Hallux Valgus Deformity
A hallux valgus or bunion is a bump on the base of the big toe due to enlargement of bone or soft tissues around the joint. Bunions develop due to imbalanced weight-bearing on the joints and tendons of your foot. This uneven shifting in pressure makes the joint unstable, slowly leading to the formation of a hard knob that protrudes out of your foot. The most common cause of a hallux valgus is prolonged wearing of ill-fitting footwear that are high-heeled, narrow, too small or pointy, with a narrow toe box, which compress the toes into unnatural positions.
Bunions are much more prevalent in women, causing pain with ambulation when wearing shoes, swelling, redness, decreased mobility of the toe and inward turning of the big toe toward the second toe. A hallux valgus can further lead to calloused skin at the base of the big toe and formation of corns and calluses.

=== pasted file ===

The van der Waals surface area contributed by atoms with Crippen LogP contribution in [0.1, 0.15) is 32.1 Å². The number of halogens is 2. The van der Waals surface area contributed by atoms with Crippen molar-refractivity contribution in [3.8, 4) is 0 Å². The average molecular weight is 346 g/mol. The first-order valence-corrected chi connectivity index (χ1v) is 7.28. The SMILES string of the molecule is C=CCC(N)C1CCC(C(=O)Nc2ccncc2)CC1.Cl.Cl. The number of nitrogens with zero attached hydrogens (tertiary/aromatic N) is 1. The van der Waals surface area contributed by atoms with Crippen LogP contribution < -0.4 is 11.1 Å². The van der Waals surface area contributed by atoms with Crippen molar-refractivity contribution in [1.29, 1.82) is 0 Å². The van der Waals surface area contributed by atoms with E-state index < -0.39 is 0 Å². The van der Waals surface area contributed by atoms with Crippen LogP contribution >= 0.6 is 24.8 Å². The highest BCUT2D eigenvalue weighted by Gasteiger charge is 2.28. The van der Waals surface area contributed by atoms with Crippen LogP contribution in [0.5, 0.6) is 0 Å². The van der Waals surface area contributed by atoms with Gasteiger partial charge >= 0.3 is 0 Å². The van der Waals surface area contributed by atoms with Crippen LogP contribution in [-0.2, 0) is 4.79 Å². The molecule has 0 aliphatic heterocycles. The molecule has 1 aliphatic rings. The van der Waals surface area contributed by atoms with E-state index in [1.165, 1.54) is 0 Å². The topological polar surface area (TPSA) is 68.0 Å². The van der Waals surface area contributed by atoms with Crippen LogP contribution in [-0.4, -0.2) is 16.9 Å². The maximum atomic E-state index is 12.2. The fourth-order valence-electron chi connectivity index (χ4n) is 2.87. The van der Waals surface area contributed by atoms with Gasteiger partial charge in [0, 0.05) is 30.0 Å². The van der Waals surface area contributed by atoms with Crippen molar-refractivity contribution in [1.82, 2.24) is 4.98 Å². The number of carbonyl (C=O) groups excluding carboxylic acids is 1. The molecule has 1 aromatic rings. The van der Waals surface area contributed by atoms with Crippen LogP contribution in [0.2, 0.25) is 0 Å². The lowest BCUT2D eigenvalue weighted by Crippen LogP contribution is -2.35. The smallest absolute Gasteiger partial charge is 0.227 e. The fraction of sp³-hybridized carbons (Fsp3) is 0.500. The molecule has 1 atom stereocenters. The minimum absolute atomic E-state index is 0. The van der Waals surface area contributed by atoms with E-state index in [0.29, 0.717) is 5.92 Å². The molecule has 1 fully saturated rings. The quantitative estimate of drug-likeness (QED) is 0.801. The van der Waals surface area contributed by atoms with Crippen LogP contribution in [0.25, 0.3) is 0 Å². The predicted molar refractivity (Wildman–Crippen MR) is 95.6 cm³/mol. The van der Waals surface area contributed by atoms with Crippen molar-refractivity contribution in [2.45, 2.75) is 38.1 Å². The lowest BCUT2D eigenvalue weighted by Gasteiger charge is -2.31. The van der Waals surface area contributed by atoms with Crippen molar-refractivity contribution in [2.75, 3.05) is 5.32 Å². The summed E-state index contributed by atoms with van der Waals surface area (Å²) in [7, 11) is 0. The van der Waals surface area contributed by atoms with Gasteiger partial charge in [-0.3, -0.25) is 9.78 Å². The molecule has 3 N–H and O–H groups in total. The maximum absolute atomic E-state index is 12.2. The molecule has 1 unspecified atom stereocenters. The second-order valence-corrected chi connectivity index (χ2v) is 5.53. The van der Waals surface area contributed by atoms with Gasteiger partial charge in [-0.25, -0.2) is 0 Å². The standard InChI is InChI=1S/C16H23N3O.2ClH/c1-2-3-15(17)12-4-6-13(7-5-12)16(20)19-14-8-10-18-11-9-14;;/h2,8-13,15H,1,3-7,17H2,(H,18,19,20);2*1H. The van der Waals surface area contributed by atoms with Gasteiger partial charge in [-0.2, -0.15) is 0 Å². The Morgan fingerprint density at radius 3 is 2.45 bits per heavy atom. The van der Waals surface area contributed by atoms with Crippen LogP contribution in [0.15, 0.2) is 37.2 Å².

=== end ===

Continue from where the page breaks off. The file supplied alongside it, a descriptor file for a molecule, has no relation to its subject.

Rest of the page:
When you present to the clinic with these symptoms, your doctor performs a thorough physical examination and may order X-rays to determine the extent of damage and deformity of the toe joints.
Treatment may include conservative treatment such as wearing properly fitted shoes with specially designed shoe inserts, padding and taping, physical therapy and certain medications. If conservative measures fail to treat the bunion pain, then your surgeon may recommend a surgical procedure to remove the bunion. There are several surgical options to treat a bunion. Soft tissues around the toe may be shortened or lengthened, swollen tissue removed, parts of the bone cut (osteotomy), and bones of the toe joint permanently fused with the placement of screws and plates to straighten the big toe.
Your surgeon will select the appropriate surgical procedure based on your presentation.